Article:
…now with 90% more breakage.

by debianjoe

bobsled

 

I clearly remember the day that I lost anything resembling good judgement, and began the long trek towards learning to love control.  I was a new Linux user, happily playing with Ubuntu and Debian Stable.  I started looking at commits to the kernel from organizations, and I ran across one called “Gentoo Linux.”  Now, I’d installed Linux before, and so I burned off a CD and booted it up.  I was met with a cold, heartless prompt.  I assumed that this had to have been a mistake.  I looked up “Install Gentoo” and was met with a few funny images, and a handbook about how to correctly install the OS.  It took me about 2 days in all.  I didn’t set up use-flags correctly, I failed to build a working kernel, and I spent hours looking at cfdisk man pages on my working Debian box to try and figure out what I had done wrong (boot flags are important.)

I eventually ended up with a working system.  I used it for a little while, but that install changed the way that I personally viewed the system itself.  If all of that was going on under the other systems, then how much more was there to learn?  I started poking around in files, looking things up online.  I did the LFS build.  I started pulling tarballs instead of using package managers, and built things from source while changing the source to see how I could change the way the programs worked.  This often ended in broken packages, non-booting systems, etc.  I never did let it discourage me.  I chose early on to read before I asked questions, and by doing so, learned a great deal about how things worked.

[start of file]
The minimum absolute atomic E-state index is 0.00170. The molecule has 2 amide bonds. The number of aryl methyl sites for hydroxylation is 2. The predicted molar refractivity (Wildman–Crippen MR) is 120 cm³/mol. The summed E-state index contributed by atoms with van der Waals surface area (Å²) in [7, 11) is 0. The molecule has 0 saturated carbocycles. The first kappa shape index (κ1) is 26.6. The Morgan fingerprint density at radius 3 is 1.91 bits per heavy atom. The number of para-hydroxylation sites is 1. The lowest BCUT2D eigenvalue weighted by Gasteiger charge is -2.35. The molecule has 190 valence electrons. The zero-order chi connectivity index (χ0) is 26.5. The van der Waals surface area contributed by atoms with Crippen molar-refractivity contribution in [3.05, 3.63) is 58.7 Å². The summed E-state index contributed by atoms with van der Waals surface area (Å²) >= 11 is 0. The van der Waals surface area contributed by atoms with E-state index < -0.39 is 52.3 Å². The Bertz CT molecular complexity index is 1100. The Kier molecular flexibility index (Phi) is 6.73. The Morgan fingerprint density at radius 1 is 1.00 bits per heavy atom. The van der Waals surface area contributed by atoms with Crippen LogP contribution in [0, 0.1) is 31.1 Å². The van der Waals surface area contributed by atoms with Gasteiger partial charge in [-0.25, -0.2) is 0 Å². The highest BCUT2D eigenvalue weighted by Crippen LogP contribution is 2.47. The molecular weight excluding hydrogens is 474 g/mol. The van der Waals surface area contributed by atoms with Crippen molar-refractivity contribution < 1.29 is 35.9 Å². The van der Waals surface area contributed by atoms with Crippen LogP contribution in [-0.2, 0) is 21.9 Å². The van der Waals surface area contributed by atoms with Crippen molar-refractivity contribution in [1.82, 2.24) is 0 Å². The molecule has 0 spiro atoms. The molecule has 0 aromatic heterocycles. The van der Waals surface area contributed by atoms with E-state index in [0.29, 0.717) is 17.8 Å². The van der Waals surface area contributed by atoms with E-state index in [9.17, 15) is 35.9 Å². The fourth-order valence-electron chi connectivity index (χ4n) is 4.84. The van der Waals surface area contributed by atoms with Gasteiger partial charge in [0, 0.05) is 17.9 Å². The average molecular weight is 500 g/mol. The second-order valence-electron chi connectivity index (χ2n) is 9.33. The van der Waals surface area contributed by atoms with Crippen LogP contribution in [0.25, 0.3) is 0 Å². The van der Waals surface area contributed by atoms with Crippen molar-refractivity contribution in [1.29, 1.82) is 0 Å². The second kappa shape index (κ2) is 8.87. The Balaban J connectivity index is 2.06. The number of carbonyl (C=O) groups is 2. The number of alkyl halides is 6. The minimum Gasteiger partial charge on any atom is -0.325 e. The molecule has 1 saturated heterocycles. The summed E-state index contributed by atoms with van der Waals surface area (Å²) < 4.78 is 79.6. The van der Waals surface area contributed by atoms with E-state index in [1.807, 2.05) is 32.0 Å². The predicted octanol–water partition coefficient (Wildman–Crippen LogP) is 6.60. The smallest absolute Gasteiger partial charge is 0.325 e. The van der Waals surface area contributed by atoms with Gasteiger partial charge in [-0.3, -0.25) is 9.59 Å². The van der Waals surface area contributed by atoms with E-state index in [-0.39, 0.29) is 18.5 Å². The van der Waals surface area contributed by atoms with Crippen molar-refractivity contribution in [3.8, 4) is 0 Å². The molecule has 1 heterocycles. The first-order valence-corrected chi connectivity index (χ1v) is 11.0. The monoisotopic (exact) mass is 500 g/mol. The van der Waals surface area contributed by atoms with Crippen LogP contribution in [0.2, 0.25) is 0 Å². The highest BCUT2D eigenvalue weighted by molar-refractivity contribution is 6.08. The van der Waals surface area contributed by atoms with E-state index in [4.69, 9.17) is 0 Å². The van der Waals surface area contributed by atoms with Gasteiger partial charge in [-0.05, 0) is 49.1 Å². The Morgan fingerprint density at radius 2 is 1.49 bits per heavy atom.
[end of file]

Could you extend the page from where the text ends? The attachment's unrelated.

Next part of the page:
Since then, I’ve been on a perpetual quest for bigger and better ways to break things.  Not that breaking is the goal, but it’s almost assured to happen if you try to do things that are aggressive enough to a system.  I have learned and am still learning more and more about how a *nix system works, and I have no intention of stopping.

Experimenting has led me to a far greater understanding of the environment that I work in, while also leading to a kind of “enlightenment” about how all of the systems are essentially the same underneath it all.  I have come to love the “let’s see what this does” mentality, and tend to find far more enjoyment with systems that are experimental.  I can’t speak for everyone, but I’ve learned more through breaking things than any amount of stability could have taught me.  There’s something about having to fix your own mistakes that helps the whole system make more sense, and the lessons are more easily remembered.

All I can suggest is that if you take this route, only ask for help if you are totally certain that you’ve read everything on the subject that is out there.  Having questions is of no value if someone else answers them for you.

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